barplot(*, x=None, y=None, hue=None, data=None, order=None, hue_order=None, estimator=<function mean at 0x7ff320f315e0>, ci=95, n_boot=1000, units=None, seed=None, orient=None, color=None, palette=None, saturation=0.75, errcolor='.26', errwidth=None, capsize=None, dodge=True, ax=None, **kwargs)¶
Show point estimates and confidence intervals as rectangular bars.
A bar plot represents an estimate of central tendency for a numeric variable with the height of each rectangle and provides some indication of the uncertainty around that estimate using error bars. Bar plots include 0 in the quantitative axis range, and they are a good choice when 0 is a meaningful value for the quantitative variable, and you want to make comparisons against it.
For datasets where 0 is not a meaningful value, a point plot will allow you to focus on differences between levels of one or more categorical variables.
It is also important to keep in mind that a bar plot shows only the mean (or other estimator) value, but in many cases it may be more informative to show the distribution of values at each level of the categorical variables. In that case, other approaches such as a box or violin plot may be more appropriate.
Input data can be passed in a variety of formats, including:
Vectors of data represented as lists, numpy arrays, or pandas Series
objects passed directly to the
A “long-form” DataFrame, in which case the
variables will determine how the data are plotted.
A “wide-form” DataFrame, such that each numeric column will be plotted.
An array or list of vectors.
In most cases, it is possible to use numpy or Python objects, but pandas objects are preferable because the associated names will be used to annotate the axes. Additionally, you can use Categorical types for the grouping variables to control the order of plot elements.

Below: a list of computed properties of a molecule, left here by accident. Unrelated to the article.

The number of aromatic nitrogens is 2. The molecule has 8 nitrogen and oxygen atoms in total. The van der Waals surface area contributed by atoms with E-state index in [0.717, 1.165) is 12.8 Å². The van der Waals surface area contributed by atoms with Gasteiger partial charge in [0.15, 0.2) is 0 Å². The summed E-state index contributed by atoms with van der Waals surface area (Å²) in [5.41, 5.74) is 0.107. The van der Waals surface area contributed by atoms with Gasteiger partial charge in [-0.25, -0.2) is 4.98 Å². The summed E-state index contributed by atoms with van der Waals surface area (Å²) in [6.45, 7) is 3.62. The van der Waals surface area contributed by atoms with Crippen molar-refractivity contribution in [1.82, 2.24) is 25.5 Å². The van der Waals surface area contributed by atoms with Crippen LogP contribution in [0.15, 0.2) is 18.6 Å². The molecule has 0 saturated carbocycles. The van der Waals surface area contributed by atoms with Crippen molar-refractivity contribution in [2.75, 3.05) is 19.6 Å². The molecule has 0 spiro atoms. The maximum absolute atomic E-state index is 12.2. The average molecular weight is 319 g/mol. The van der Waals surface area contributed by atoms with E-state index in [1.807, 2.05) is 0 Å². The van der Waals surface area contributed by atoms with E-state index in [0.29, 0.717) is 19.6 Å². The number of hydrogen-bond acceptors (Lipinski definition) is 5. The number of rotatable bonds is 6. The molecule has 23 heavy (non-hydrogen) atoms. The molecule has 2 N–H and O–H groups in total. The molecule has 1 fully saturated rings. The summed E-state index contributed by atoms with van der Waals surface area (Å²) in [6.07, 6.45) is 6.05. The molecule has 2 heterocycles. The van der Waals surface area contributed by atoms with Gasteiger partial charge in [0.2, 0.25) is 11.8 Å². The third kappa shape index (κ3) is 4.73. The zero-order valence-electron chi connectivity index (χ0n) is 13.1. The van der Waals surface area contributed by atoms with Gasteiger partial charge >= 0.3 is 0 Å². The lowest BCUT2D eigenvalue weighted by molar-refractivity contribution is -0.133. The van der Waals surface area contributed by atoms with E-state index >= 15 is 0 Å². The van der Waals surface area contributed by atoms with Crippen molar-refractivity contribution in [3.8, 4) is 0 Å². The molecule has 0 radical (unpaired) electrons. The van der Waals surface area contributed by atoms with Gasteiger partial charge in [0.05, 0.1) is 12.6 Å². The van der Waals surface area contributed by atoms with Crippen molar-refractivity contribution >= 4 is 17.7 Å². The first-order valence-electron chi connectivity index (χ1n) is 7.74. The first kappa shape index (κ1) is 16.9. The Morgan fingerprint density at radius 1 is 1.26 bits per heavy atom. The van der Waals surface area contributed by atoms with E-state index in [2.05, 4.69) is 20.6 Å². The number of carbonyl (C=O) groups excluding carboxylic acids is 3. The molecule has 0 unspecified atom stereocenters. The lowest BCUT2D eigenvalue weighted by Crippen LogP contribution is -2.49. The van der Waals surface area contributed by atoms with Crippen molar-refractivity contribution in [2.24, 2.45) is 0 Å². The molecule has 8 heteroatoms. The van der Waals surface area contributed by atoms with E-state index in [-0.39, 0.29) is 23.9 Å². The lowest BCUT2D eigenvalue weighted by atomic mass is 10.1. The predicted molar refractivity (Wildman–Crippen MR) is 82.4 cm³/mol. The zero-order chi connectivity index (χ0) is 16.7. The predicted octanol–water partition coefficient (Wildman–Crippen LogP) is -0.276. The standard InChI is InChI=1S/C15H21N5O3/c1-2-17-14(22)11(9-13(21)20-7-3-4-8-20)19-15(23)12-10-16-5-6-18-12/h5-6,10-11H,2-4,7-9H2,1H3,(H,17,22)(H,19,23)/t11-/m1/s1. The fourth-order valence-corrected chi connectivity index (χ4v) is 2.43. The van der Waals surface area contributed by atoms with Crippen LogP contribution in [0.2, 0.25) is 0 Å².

This function always treats one of the variables as categorical and draws data at ordinal positions (0, 1, … n) on the relevant axis, even when the data has a numeric or date type.
See the tutorial for more information.
dataor vector data, optional
Inputs for plotting long-form data. See examples for interpretation.
Dataset for plotting. If
y are absent, this is
interpreted as wide-form. Otherwise it is expected to be long-form.
Order to plot the categorical levels in, otherwise the levels are inferred from the data objects.
Statistical function to estimate within each categorical bin.
Size of confidence intervals to draw around estimated values. If
“sd”, skip bootstrapping and draw the standard deviation of the
None, no bootstrapping will be performed, and
error bars will not be drawn.
Number of bootstrap iterations to use when computing confidence intervals.
dataor vector data, optional
Identifier of sampling units, which will be used to perform a multilevel bootstrap and account for repeated measures design.
Seed or random number generator for reproducible bootstrapping.
Orientation of the plot (vertical or horizontal). This is usually